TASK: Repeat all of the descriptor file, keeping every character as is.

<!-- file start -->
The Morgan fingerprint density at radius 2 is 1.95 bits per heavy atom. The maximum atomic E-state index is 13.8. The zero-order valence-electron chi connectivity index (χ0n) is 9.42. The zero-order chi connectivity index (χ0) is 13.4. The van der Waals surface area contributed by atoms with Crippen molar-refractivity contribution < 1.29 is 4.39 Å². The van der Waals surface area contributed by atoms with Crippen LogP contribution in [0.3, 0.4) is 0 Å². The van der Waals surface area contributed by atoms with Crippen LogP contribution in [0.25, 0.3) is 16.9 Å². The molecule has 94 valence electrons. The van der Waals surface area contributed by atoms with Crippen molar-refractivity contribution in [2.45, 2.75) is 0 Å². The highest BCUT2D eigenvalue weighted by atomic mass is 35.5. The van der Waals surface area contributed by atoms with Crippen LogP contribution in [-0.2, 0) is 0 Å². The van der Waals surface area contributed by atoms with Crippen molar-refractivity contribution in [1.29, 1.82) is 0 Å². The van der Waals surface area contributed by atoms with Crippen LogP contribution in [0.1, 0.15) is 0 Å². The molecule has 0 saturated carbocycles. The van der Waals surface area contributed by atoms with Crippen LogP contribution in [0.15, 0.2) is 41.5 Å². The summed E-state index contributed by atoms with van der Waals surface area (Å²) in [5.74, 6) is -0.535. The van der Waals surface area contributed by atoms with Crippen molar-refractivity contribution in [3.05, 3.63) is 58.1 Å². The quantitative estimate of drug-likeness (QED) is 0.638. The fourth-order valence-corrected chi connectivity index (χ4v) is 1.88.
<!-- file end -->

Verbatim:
The Morgan fingerprint density at radius 2 is 1.95 bits per heavy atom. The maximum atomic E-state index is 13.8. The zero-order valence-electron chi connectivity index (χ0n) is 9.42. The zero-order chi connectivity index (χ0) is 13.4. The van der Waals surface area contributed by atoms with Crippen molar-refractivity contribution < 1.29 is 4.39 Å². The van der Waals surface area contributed by atoms with Crippen LogP contribution in [0.3, 0.4) is 0 Å². The van der Waals surface area contributed by atoms with Crippen LogP contribution in [0.25, 0.3) is 16.9 Å². The molecule has 94 valence electrons. The van der Waals surface area contributed by atoms with Crippen molar-refractivity contribution in [2.45, 2.75) is 0 Å². The highest BCUT2D eigenvalue weighted by atomic mass is 35.5. The van der Waals surface area contributed by atoms with Crippen LogP contribution in [-0.2, 0) is 0 Å². The van der Waals surface area contributed by atoms with Crippen molar-refractivity contribution in [1.29, 1.82) is 0 Å². The van der Waals surface area contributed by atoms with Crippen LogP contribution in [0.1, 0.15) is 0 Å². The molecule has 0 saturated carbocycles. The van der Waals surface area contributed by atoms with Crippen LogP contribution in [0.15, 0.2) is 41.5 Å². The summed E-state index contributed by atoms with van der Waals surface area (Å²) in [5.74, 6) is -0.535. The van der Waals surface area contributed by atoms with Crippen molar-refractivity contribution in [3.05, 3.63) is 58.1 Å². The quantitative estimate of drug-likeness (QED) is 0.638. The fourth-order valence-corrected chi connectivity index (χ4v) is 1.88.